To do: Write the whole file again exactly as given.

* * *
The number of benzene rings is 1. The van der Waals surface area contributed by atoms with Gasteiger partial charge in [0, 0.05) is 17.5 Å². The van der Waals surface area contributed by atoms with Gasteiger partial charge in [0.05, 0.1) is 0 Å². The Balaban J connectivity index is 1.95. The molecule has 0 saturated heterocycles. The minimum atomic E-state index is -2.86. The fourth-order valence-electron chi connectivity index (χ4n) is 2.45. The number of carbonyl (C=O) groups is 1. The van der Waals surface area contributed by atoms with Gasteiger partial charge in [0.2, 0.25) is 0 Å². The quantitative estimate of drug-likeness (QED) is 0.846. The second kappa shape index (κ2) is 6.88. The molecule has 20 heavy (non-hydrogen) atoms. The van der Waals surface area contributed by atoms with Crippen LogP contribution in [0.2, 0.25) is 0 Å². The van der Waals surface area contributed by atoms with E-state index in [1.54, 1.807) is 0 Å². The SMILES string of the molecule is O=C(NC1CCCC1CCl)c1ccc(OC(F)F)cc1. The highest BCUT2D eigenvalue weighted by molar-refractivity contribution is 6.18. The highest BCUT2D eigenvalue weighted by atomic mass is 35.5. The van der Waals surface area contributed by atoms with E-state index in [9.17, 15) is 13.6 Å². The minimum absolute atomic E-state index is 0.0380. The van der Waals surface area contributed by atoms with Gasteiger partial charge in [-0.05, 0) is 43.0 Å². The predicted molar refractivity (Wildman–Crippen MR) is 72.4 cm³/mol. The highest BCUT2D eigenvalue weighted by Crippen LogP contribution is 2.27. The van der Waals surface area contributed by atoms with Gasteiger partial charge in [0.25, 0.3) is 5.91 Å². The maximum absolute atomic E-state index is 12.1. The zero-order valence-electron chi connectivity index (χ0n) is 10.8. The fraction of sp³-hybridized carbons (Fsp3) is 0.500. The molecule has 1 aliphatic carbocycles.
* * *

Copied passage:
The number of benzene rings is 1. The van der Waals surface area contributed by atoms with Gasteiger partial charge in [0, 0.05) is 17.5 Å². The van der Waals surface area contributed by atoms with Gasteiger partial charge in [0.05, 0.1) is 0 Å². The Balaban J connectivity index is 1.95. The molecule has 0 saturated heterocycles. The minimum atomic E-state index is -2.86. The fourth-order valence-electron chi connectivity index (χ4n) is 2.45. The number of carbonyl (C=O) groups is 1. The van der Waals surface area contributed by atoms with Gasteiger partial charge in [0.2, 0.25) is 0 Å². The quantitative estimate of drug-likeness (QED) is 0.846. The second kappa shape index (κ2) is 6.88. The molecule has 20 heavy (non-hydrogen) atoms. The van der Waals surface area contributed by atoms with Crippen LogP contribution in [0.2, 0.25) is 0 Å². The van der Waals surface area contributed by atoms with E-state index in [1.54, 1.807) is 0 Å². The SMILES string of the molecule is O=C(NC1CCCC1CCl)c1ccc(OC(F)F)cc1. The highest BCUT2D eigenvalue weighted by molar-refractivity contribution is 6.18. The highest BCUT2D eigenvalue weighted by atomic mass is 35.5. The van der Waals surface area contributed by atoms with E-state index in [9.17, 15) is 13.6 Å². The minimum absolute atomic E-state index is 0.0380. The van der Waals surface area contributed by atoms with Gasteiger partial charge in [-0.05, 0) is 43.0 Å². The predicted molar refractivity (Wildman–Crippen MR) is 72.4 cm³/mol. The highest BCUT2D eigenvalue weighted by Crippen LogP contribution is 2.27. The van der Waals surface area contributed by atoms with Gasteiger partial charge in [0.25, 0.3) is 5.91 Å². The maximum absolute atomic E-state index is 12.1. The zero-order valence-electron chi connectivity index (χ0n) is 10.8. The fraction of sp³-hybridized carbons (Fsp3) is 0.500. The molecule has 1 aliphatic carbocycles.